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The Law of Tracing





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The Law of Tracing determines when one right stands in place of another for the purposes of certain personal or proprietary claims. It is an important part of the law of property and trusts, and the law of remedies. This book aims to provide a comprehensive account of the law of tracing. It offers clear answers to fundamental questions such as “what is tracing?” and “does tracing create new rights?”, while also explaining in detail the tracing rules and the application of those rules in hard cases. The book provides a complete treatment of the law in Australia and England. In explaining the law, the book also engages with a number of controversies that have arisen as a result of recent cases and academic work. Each issue is analysed from first principles and from authority, making the book a useful tool for anyone advising on cases involving tracing, teaching the law of tracing, or wishing to better understand the subject.

Foreword – Justice Andrew Bell
1. What Is Tracing?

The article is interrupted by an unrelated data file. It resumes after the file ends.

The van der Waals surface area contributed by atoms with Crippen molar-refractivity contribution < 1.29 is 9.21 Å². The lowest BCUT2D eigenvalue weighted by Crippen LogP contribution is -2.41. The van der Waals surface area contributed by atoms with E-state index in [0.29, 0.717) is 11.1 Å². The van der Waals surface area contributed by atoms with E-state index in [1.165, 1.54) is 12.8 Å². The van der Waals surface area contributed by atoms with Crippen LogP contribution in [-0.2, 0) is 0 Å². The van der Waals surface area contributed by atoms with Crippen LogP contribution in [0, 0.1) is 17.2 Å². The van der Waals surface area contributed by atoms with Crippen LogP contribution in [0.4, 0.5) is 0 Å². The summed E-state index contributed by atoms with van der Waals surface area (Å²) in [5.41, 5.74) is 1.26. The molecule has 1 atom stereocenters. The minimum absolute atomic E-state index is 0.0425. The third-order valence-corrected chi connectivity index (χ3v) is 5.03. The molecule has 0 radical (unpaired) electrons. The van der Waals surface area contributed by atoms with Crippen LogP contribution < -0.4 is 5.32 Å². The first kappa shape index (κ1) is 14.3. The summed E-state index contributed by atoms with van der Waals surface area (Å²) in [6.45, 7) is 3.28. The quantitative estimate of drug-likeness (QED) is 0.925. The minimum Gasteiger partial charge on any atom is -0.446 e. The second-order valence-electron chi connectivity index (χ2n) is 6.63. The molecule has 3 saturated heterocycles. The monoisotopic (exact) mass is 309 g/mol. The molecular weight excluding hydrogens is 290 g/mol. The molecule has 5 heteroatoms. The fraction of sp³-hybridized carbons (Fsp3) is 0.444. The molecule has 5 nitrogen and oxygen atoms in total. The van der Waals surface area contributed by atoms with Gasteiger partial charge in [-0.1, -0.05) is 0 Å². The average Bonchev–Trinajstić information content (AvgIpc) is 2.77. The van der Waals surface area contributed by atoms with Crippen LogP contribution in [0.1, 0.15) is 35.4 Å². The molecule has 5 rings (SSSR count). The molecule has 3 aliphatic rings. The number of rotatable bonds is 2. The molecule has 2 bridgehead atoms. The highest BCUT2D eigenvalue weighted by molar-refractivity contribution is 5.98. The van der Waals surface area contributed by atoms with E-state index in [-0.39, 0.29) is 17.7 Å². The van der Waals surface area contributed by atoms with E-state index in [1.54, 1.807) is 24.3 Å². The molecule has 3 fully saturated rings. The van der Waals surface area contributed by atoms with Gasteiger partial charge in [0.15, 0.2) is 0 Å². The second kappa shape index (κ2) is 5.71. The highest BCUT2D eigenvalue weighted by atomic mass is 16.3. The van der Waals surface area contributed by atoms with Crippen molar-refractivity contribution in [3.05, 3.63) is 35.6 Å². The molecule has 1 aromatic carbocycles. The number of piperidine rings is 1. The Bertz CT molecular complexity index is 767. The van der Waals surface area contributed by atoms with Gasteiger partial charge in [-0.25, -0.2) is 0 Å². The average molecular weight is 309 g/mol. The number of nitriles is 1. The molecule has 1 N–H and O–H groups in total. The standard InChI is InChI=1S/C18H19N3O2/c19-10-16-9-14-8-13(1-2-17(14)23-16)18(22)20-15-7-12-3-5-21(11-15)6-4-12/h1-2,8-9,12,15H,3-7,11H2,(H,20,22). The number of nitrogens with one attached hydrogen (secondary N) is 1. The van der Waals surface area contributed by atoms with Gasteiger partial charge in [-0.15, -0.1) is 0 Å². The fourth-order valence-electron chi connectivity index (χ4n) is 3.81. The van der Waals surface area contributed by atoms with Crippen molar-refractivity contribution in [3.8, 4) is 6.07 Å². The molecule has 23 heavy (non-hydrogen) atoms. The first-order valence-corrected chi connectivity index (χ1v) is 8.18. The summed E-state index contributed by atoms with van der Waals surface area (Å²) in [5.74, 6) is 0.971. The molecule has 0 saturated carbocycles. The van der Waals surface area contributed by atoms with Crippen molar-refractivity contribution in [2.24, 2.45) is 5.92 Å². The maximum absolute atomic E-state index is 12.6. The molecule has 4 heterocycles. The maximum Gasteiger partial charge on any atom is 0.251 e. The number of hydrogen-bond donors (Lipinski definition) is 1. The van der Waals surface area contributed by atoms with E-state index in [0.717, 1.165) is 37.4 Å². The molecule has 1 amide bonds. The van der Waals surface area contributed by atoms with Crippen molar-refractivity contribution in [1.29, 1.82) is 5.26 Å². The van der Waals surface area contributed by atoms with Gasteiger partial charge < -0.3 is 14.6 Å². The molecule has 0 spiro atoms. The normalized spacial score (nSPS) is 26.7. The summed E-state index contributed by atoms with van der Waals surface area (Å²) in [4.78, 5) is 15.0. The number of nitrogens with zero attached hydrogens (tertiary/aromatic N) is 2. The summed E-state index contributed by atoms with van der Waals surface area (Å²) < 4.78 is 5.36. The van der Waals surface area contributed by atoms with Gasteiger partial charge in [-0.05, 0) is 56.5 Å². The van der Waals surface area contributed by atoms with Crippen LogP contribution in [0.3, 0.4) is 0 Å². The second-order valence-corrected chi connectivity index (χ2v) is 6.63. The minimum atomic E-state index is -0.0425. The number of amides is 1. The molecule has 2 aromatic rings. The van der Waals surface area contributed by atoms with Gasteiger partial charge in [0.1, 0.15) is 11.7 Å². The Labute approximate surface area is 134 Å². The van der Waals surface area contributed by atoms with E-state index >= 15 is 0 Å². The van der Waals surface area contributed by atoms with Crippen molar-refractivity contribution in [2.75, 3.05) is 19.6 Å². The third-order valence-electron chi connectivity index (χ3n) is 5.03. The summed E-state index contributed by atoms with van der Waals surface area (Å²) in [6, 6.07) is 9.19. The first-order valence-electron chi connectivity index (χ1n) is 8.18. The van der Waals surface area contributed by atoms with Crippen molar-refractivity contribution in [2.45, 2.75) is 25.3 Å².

2. Why Does Tracing Create New Rights?
3. The Case Against Common Law Tracing
4. Common Law Tracing Rules
5. Pre-requisites To Equitable Tracing
6. Equitable Tracing Rules
7. Equitable Tracing – Hard Cases
8. Bars to Tracing

There is a vitality about this excellent new text on the law of tracing that reflects the authors’ relative youth: one is a junior barrister in practice in Queensland; the other is a stipendiary lecturer in law at Oxford University. In 2020 and 2019 respectively, both graduated with distinction in that most rigorous and demanding of postgraduate law degrees ¬– the Oxford BCL. That distinction continues with the publication of The Law of Tracing. It is engaging, thorough, scholarly and extremely well written.